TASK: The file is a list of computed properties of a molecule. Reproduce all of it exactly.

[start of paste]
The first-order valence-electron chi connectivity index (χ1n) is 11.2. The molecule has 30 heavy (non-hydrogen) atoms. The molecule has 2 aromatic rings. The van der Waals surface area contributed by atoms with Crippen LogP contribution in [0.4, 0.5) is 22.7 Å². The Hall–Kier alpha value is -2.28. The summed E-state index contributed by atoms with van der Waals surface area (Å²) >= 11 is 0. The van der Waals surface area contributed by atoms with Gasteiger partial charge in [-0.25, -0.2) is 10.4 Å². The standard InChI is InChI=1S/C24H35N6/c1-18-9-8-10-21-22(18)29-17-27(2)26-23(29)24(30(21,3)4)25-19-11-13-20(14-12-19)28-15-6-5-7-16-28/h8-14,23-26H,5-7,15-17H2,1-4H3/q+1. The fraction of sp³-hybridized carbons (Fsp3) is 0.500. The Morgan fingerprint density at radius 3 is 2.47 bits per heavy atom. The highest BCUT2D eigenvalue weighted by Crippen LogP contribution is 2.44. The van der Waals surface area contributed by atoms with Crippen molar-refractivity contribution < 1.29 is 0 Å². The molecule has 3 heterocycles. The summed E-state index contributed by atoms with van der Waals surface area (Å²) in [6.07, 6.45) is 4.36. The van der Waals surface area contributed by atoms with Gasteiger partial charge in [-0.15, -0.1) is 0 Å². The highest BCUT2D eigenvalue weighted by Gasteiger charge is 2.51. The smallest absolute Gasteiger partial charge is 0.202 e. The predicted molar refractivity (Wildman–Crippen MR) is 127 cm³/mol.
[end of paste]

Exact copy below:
The first-order valence-electron chi connectivity index (χ1n) is 11.2. The molecule has 30 heavy (non-hydrogen) atoms. The molecule has 2 aromatic rings. The van der Waals surface area contributed by atoms with Crippen LogP contribution in [0.4, 0.5) is 22.7 Å². The Hall–Kier alpha value is -2.28. The summed E-state index contributed by atoms with van der Waals surface area (Å²) >= 11 is 0. The van der Waals surface area contributed by atoms with Gasteiger partial charge in [-0.25, -0.2) is 10.4 Å². The standard InChI is InChI=1S/C24H35N6/c1-18-9-8-10-21-22(18)29-17-27(2)26-23(29)24(30(21,3)4)25-19-11-13-20(14-12-19)28-15-6-5-7-16-28/h8-14,23-26H,5-7,15-17H2,1-4H3/q+1. The fraction of sp³-hybridized carbons (Fsp3) is 0.500. The Morgan fingerprint density at radius 3 is 2.47 bits per heavy atom. The highest BCUT2D eigenvalue weighted by Crippen LogP contribution is 2.44. The van der Waals surface area contributed by atoms with Crippen molar-refractivity contribution < 1.29 is 0 Å². The molecule has 3 heterocycles. The summed E-state index contributed by atoms with van der Waals surface area (Å²) in [6.07, 6.45) is 4.36. The van der Waals surface area contributed by atoms with Gasteiger partial charge in [-0.15, -0.1) is 0 Å². The highest BCUT2D eigenvalue weighted by Gasteiger charge is 2.51. The smallest absolute Gasteiger partial charge is 0.202 e. The predicted molar refractivity (Wildman–Crippen MR) is 127 cm³/mol.